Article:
“Last weekend the queens had turned commandos and stood bra strap to bra strap against an invasion of the helmeted Tactical Patrol Force,” wrote Jerry Lisker, a reporter for the New York Daily News in a July 6, 1969 article. “The elite police squad had shut down one of their private gay clubs . . . Queen Power reared its bleached blonde head in revolt. New York City experienced its first homosexual riot.”

Lisker concluded, “The police are sure of one thing. They haven’t heard the last from the Girls of Christopher Street.”

In that statement, his sensationalistic story was remarkably prescient.

Less than a month later, a group formed calling itself the Gay Liberation Front, leading to the city’s first gay rights march the following June.

The Stonewall Riots have been immortalized in books (Stonewall by Martin Duberman; Carter’s Stonewall; a chapter in Becoming Visible: An Illustrated History of Lesbian and Gay Life in Twentieth Century America by Molly McGarry and Fred Wasserman, among others) and the eponymous dramatic film, documentaries and more. It was the turning point in the LGBT rights movement, spawning the June pride events across the nation.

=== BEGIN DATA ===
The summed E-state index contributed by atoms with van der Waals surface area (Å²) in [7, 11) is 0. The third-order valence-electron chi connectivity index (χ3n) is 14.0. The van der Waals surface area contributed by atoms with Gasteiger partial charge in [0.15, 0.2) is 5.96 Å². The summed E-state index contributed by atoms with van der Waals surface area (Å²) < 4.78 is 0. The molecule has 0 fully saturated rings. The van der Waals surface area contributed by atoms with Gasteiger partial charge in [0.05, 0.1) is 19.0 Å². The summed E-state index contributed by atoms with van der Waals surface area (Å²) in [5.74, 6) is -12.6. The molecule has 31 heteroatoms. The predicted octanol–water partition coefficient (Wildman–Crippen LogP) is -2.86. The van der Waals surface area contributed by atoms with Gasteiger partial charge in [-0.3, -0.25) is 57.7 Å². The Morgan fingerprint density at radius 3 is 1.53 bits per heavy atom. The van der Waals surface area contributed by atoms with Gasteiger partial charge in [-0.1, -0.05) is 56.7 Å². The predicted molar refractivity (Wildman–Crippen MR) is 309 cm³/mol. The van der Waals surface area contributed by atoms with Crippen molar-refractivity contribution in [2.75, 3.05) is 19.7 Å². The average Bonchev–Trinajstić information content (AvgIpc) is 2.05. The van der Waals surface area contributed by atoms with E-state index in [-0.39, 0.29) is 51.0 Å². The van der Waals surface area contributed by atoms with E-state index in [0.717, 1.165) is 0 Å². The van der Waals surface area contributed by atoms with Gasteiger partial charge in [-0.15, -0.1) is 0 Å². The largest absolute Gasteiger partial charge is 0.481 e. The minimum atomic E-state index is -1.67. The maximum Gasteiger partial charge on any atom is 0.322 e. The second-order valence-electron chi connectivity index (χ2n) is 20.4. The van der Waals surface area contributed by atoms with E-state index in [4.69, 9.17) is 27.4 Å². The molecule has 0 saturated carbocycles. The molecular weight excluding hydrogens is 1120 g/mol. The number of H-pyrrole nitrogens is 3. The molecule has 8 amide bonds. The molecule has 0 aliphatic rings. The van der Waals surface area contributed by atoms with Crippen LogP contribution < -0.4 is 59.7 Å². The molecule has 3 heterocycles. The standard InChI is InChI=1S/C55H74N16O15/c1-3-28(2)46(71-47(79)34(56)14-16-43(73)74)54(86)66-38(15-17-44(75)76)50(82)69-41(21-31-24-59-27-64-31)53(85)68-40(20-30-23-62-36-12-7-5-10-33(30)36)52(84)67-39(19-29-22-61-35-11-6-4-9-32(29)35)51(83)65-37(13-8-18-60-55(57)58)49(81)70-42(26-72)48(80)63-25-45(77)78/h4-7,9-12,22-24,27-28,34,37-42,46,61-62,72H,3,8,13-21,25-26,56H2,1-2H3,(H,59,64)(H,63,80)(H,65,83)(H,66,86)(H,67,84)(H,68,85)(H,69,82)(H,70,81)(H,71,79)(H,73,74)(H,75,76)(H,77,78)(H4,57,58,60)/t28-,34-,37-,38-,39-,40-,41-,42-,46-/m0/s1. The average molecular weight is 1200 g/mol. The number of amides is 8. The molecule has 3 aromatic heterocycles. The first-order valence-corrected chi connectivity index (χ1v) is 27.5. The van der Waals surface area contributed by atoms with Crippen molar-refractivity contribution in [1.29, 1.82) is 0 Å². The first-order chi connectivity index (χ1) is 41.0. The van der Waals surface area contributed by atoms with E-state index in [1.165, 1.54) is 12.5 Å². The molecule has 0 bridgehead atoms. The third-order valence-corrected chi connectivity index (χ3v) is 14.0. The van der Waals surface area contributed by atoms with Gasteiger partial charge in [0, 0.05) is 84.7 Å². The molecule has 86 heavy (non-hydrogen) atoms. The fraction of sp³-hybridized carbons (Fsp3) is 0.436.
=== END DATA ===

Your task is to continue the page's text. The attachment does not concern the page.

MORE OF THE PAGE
Nobody really knows who started “the riot.” Trans activist Sylvia Rivera said she threw a brick, aggravated by a police officer prodding her with his baton. Prominent LGBT historian John D’Emilio wrote in The World Turned: Essays on Gay History, Politics, and Culture that a lesbian being led through the gathering crowd to a waiting police car began the violence. Others believe it was a Latino hustler or a homeless person.